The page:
A form of life

© Courtesy of Andrea Medjesi and cadet capela
© Credits photo: Thomas Marroni

Andrea Medjesi

October 15 — December 3, 2022

54 rue Chapon, 75003 Paris

For her first Parisian exhibition, Andrea Medjesi gives birth to a new “form of life” from her painting — A form of life that raises questions and provokes our way of looking at it.

At first glance, we see shapes. Organic and pure. We don’t know if they are human or alien. Alter or anti ego. Troubled and disturbing shapes. In touch with their environment.

These forms cannot remain fixed. They are on the move. We end up realizing that we are witnessing, between each painting, the evolution and transformation of the same form. Its metamorphosis.

It’s a feminine form. Who hatches. Then grows. Before aging.

Andrea Medjesi was inspired by Ovid’s Metamorphosis to describe this molting. In the Greek poet’s book, the female forms are always submissive and flouted. They are form-objects. In Andrea’s paintings, the shapes adapt and transform. They are malleable in order to survive better. And in an environment which also takes part in its own transformation, the forms seem to oscillate. Between love and loss. Between attraction and rejection of the atmospheres that surround them.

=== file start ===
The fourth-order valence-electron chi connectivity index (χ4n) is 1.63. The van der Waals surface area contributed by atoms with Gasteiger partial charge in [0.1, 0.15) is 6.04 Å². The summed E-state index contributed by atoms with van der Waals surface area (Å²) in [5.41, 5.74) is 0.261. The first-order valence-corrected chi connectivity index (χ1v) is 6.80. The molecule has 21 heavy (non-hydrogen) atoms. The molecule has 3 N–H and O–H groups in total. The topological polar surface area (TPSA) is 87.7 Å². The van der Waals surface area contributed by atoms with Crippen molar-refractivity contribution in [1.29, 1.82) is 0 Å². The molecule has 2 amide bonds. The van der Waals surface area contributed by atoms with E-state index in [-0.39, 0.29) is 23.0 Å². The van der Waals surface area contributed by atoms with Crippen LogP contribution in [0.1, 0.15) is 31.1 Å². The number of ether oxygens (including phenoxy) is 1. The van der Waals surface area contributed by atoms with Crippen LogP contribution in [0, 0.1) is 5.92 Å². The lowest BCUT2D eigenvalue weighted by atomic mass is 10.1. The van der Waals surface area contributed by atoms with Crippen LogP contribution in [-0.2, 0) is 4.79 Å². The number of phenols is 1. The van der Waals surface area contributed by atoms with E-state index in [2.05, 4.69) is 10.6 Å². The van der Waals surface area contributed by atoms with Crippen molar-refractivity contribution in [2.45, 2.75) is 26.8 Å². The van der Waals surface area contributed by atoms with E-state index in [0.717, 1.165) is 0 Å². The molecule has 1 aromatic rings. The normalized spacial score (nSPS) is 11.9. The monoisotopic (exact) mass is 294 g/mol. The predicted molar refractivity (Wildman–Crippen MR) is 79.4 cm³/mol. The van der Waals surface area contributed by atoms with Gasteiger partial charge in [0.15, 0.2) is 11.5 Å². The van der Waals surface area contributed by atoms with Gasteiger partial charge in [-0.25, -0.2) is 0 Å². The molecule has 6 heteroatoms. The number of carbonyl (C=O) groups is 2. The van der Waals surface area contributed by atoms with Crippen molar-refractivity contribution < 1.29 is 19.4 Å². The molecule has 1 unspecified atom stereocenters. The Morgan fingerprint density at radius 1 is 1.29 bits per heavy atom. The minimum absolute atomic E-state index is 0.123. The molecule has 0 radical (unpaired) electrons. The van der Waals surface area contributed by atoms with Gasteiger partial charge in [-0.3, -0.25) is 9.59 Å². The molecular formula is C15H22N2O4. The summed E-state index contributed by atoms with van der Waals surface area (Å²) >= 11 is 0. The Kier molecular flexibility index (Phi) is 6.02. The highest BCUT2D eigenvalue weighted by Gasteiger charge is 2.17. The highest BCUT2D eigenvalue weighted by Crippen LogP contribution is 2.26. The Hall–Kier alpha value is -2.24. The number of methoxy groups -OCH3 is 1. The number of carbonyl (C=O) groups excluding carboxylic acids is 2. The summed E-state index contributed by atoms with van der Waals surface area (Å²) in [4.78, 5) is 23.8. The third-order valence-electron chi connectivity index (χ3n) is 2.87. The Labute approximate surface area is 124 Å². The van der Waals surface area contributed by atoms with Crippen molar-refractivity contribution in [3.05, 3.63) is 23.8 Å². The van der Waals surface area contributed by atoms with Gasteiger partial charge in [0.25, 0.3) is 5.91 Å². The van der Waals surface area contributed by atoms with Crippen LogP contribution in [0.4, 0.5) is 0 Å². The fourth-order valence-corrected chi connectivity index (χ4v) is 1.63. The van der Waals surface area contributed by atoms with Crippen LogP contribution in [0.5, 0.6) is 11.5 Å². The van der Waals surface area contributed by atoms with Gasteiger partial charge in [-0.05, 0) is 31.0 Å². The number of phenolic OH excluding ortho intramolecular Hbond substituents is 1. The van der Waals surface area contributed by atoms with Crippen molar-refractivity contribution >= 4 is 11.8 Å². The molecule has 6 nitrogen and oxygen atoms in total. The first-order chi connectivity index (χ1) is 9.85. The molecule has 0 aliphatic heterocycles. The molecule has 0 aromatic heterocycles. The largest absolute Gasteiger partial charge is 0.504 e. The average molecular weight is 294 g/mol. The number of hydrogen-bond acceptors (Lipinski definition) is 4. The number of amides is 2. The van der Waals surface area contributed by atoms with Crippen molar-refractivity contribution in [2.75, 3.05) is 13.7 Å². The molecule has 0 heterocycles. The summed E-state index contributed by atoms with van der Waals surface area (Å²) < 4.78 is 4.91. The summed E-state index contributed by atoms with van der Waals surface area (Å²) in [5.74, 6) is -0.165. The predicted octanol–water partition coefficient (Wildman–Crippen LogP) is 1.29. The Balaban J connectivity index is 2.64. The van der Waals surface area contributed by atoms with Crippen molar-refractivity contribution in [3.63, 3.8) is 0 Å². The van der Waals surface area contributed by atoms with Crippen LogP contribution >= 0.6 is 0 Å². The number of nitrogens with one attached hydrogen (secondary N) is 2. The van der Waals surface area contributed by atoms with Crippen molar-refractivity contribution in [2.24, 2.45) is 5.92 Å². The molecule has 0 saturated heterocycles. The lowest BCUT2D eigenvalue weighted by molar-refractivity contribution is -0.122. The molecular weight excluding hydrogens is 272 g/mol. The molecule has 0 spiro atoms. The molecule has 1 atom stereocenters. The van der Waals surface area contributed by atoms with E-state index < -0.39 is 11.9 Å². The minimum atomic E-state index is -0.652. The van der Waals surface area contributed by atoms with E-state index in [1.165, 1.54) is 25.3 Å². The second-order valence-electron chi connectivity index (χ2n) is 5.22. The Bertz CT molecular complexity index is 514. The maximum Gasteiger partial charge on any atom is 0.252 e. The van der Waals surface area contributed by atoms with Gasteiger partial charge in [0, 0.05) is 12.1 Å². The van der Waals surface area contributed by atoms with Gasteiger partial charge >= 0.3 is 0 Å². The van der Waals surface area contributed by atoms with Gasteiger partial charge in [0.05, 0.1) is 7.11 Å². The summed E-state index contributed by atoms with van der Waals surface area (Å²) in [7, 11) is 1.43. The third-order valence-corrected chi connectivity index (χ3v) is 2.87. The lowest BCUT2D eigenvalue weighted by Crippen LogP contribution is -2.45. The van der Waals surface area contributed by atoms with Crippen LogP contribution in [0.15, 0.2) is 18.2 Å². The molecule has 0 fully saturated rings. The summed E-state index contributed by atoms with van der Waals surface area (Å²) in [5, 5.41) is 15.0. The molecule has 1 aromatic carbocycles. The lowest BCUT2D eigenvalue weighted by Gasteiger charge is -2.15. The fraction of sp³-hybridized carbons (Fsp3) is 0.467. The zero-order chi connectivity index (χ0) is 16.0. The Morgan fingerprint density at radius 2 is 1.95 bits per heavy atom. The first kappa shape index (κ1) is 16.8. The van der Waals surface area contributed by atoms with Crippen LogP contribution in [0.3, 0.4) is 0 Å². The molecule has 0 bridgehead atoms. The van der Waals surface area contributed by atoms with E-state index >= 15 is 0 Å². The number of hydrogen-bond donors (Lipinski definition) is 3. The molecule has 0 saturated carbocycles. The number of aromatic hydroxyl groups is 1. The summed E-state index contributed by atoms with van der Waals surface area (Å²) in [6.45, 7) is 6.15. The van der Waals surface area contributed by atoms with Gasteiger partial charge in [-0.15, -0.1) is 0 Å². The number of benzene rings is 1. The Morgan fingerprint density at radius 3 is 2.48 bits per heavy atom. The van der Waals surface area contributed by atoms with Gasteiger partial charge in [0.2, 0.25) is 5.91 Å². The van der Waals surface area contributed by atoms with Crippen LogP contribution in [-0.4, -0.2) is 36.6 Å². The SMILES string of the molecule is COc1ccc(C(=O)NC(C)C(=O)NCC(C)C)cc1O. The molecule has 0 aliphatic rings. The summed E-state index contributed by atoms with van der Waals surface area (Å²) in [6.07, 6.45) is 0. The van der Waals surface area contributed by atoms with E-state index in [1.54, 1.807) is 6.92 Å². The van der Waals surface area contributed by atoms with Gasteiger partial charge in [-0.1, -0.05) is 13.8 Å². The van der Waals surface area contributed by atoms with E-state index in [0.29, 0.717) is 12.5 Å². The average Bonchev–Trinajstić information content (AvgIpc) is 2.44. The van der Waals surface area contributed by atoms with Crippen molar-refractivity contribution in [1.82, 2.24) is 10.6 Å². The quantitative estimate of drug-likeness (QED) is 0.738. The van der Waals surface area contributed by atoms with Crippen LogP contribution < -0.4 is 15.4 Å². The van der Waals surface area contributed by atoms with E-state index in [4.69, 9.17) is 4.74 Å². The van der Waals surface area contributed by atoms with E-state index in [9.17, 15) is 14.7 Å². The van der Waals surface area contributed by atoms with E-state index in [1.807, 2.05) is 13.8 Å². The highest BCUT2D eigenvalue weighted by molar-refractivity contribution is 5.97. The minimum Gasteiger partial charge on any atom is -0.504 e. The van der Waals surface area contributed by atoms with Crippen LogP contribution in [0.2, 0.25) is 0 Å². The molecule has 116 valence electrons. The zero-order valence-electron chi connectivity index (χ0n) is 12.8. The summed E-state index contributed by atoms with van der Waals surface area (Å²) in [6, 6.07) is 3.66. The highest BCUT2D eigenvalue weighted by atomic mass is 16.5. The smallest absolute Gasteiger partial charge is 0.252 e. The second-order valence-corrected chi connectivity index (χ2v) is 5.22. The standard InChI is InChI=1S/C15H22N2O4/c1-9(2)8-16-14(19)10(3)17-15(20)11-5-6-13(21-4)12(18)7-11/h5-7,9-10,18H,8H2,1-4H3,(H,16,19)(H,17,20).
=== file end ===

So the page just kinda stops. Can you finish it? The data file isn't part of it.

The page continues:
Andrea Medjesi has been inspired by science fiction – from Ridley Scott to Japanese avant-gardes – but also by her reading. From Foucault’s biopolitics to Deleuze’s “body without organ”. Passing through Bataille, Agamben, the surrealists, Rubens, Caravaggio. 

Andrea Medjesi likes to be alone to paint. She starts with a color, a tone - like this pigment called “Caput Mortuum”, taken from the colors of  a baroque earth, which serves as the basis of her paintings. Then she dialogues with her painting. She lets the painting resonate within her.

And she keeps, with its life forms, many open questions. Our relationship to the virtual, to the digital, to hybrid forms. How can we communicate what has been alienated? How do these new forms of life manifest themselves? Is there a metaphysics of these forms?

Through painting, Andrea Medjesi brings us to the answers that she has never stop looking for.

Boris Bergmann